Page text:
Yesterday, I received a letter from the student of a Prague gymnasium [liberal-arts-style high schools in Central Europe]. "At school, we were obliged to attend the One World festival organized by the People In Need [a top Czech NGO]. We had to watch a documentary about young European people who went to fight for the Islamic State. In my eyes, it looked more like a recruitment film than a documentary. After the movie, a speaker came who was a Muslim convert. He was telling us that Islam was a modern religion. Some of us began to ask him why he wasn't mentioning the negatives as well. I may have been unnecessarily aggressive in my statements – at any rate, I was subsequently officially reprimanded for my behavior. Please don't mention my name. My mom is working at the ministry of agriculture and I am pretty sure she wouldn't be happy..."
You know, these cases wouldn't be too interesting by themselves but a problem is that the ministry of education (and the European Union) is really totally unambiguously performing and planning this ideological pressure exerted on the young generation. And it isn't even hiding that in any way.
One-half of my teachers at the gymnasium were normal people who were just teaching their mathematics, geography, or gyms [I would say the same, LM]. After all, I met my chemistry teacher Mr George Fork during our [student] rally on November 17th, 1989 [which started the Velvet Revolution in Czechoslovakia] when we managed to penetrate the police cordon on our way from the National Avenue to the Mikuland Street. And the students knew very well whom they should have been careful about and, on the contrary, in front of what adults they had the freedom to speak. But the decent teachers couldn't really actively oppose the ideologies, otherwise they would be fired. [I've actually had numerous teachers in the mid 1980s – including our class and history teacher, and the teacher of Czech and literature – who were bravely trashing communism very often, LM.] They had to be careful in front of some of their colleagues.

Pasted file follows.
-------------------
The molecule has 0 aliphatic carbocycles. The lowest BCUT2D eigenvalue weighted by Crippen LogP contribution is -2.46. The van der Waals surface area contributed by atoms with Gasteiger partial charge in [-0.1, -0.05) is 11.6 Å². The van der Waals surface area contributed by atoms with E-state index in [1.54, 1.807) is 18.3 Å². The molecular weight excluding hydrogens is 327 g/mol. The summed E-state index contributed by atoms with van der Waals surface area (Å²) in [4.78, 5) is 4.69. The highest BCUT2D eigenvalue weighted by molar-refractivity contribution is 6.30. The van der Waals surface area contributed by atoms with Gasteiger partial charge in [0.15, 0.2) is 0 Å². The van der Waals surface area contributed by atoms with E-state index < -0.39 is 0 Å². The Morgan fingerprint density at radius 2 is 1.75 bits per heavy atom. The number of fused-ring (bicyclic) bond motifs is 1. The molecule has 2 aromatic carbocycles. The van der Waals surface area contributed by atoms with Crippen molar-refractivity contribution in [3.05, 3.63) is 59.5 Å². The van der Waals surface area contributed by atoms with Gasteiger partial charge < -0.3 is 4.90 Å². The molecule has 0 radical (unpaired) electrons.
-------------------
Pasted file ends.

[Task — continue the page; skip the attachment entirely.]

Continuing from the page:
Today, we also have lots of teachers who are fed up with all these campaigns and they are just teaching their mathematics, geography, or visual arts. But to actively oppose the ideological indoctrination – they have to be careful about some of their colleagues, just like 30 years ago. And the principal must be particularly careful, unless he or she is safely enough "insured" in some way at the regional political level [unless he or she is close to someone like a "governor"]. The principal may easily be fired if he doesn't understand the benefits of the "globally developing themes" in the contemporary education process or if he dares to think that the students should undergo a written physics exam.
Who is evil and who is nice? Who is progressive and who is reactionary or a xenophobe or "a Czech-are-Czech" [basically a little/petty Czech, a Czech slur for Czechs themselves, implying some national inferiority]. Which opinions are acceptable even though 50% of the people reject them – and which opinions are unacceptable even though only 20% of the people reject them?
Regardless of your political opinions, ideology at schools is pure evil and every decent human being should defend himself or herself against it. Before it will be too late.